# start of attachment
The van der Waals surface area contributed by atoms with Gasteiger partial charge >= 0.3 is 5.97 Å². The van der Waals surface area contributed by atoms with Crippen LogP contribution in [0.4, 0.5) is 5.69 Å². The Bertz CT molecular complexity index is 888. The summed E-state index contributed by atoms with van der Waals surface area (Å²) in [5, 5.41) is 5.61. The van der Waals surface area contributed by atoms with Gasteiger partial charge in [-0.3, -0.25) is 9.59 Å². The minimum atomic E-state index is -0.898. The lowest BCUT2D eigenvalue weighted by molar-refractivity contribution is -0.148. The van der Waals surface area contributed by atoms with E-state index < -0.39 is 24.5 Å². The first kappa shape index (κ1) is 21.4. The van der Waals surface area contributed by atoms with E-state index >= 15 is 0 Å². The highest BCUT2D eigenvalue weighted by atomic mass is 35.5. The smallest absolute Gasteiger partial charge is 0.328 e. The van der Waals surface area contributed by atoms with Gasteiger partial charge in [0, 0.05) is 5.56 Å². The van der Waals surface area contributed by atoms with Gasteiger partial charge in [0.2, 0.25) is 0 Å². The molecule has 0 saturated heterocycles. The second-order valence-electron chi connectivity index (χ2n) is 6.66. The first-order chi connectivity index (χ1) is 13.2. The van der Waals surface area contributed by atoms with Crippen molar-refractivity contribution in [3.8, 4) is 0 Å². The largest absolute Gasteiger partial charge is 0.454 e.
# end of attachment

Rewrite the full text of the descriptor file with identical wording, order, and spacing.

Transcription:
The van der Waals surface area contributed by atoms with Gasteiger partial charge >= 0.3 is 5.97 Å². The van der Waals surface area contributed by atoms with Crippen LogP contribution in [0.4, 0.5) is 5.69 Å². The Bertz CT molecular complexity index is 888. The summed E-state index contributed by atoms with van der Waals surface area (Å²) in [5, 5.41) is 5.61. The van der Waals surface area contributed by atoms with Gasteiger partial charge in [-0.3, -0.25) is 9.59 Å². The minimum atomic E-state index is -0.898. The lowest BCUT2D eigenvalue weighted by molar-refractivity contribution is -0.148. The van der Waals surface area contributed by atoms with E-state index < -0.39 is 24.5 Å². The first kappa shape index (κ1) is 21.4. The van der Waals surface area contributed by atoms with E-state index >= 15 is 0 Å². The highest BCUT2D eigenvalue weighted by atomic mass is 35.5. The smallest absolute Gasteiger partial charge is 0.328 e. The van der Waals surface area contributed by atoms with Gasteiger partial charge in [0, 0.05) is 5.56 Å². The van der Waals surface area contributed by atoms with Gasteiger partial charge in [0.2, 0.25) is 0 Å². The molecule has 0 saturated heterocycles. The second-order valence-electron chi connectivity index (χ2n) is 6.66. The first-order chi connectivity index (χ1) is 13.2. The van der Waals surface area contributed by atoms with Crippen molar-refractivity contribution in [3.8, 4) is 0 Å². The largest absolute Gasteiger partial charge is 0.454 e.